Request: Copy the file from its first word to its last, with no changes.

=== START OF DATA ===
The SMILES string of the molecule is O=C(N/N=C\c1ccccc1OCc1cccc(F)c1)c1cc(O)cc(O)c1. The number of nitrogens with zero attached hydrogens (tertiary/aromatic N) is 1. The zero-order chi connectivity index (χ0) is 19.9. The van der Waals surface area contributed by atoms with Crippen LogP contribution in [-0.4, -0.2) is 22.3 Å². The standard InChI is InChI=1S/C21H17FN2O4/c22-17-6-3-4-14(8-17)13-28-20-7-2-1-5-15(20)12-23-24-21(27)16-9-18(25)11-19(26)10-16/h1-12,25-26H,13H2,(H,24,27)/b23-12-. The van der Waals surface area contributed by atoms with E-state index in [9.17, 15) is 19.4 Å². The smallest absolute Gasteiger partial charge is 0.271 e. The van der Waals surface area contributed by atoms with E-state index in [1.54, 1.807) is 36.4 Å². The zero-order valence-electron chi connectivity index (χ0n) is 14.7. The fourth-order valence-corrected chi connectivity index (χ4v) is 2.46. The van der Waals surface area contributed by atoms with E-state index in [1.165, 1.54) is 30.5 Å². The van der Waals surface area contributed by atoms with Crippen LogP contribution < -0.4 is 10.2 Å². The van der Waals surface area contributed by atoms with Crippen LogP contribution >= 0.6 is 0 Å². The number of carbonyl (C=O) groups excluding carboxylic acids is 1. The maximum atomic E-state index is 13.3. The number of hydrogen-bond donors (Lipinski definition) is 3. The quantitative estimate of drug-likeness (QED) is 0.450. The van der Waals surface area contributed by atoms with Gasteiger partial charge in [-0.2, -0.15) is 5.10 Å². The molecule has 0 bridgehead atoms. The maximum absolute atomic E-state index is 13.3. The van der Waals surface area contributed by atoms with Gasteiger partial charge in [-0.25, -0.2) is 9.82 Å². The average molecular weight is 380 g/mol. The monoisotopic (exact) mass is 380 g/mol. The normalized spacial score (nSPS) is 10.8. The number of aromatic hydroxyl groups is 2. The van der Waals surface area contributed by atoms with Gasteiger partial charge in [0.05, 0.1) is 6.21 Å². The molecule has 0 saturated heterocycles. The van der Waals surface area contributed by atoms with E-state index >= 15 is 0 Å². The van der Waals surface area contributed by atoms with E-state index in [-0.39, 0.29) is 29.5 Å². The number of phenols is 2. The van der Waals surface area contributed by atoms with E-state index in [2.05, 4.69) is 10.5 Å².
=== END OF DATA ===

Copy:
The SMILES string of the molecule is O=C(N/N=C\c1ccccc1OCc1cccc(F)c1)c1cc(O)cc(O)c1. The number of nitrogens with zero attached hydrogens (tertiary/aromatic N) is 1. The zero-order chi connectivity index (χ0) is 19.9. The van der Waals surface area contributed by atoms with Crippen LogP contribution in [-0.4, -0.2) is 22.3 Å². The standard InChI is InChI=1S/C21H17FN2O4/c22-17-6-3-4-14(8-17)13-28-20-7-2-1-5-15(20)12-23-24-21(27)16-9-18(25)11-19(26)10-16/h1-12,25-26H,13H2,(H,24,27)/b23-12-. The van der Waals surface area contributed by atoms with E-state index in [9.17, 15) is 19.4 Å². The smallest absolute Gasteiger partial charge is 0.271 e. The van der Waals surface area contributed by atoms with E-state index in [1.54, 1.807) is 36.4 Å². The zero-order valence-electron chi connectivity index (χ0n) is 14.7. The fourth-order valence-corrected chi connectivity index (χ4v) is 2.46. The van der Waals surface area contributed by atoms with E-state index in [1.165, 1.54) is 30.5 Å². The van der Waals surface area contributed by atoms with Crippen LogP contribution < -0.4 is 10.2 Å². The van der Waals surface area contributed by atoms with Crippen LogP contribution >= 0.6 is 0 Å². The number of carbonyl (C=O) groups excluding carboxylic acids is 1. The maximum atomic E-state index is 13.3. The number of hydrogen-bond donors (Lipinski definition) is 3. The quantitative estimate of drug-likeness (QED) is 0.450. The van der Waals surface area contributed by atoms with Gasteiger partial charge in [-0.2, -0.15) is 5.10 Å². The molecule has 0 bridgehead atoms. The maximum absolute atomic E-state index is 13.3. The van der Waals surface area contributed by atoms with Gasteiger partial charge in [-0.25, -0.2) is 9.82 Å². The average molecular weight is 380 g/mol. The monoisotopic (exact) mass is 380 g/mol. The normalized spacial score (nSPS) is 10.8. The number of aromatic hydroxyl groups is 2. The van der Waals surface area contributed by atoms with Gasteiger partial charge in [0.05, 0.1) is 6.21 Å². The molecule has 0 saturated heterocycles. The van der Waals surface area contributed by atoms with E-state index >= 15 is 0 Å². The van der Waals surface area contributed by atoms with E-state index in [-0.39, 0.29) is 29.5 Å². The number of phenols is 2. The van der Waals surface area contributed by atoms with E-state index in [2.05, 4.69) is 10.5 Å².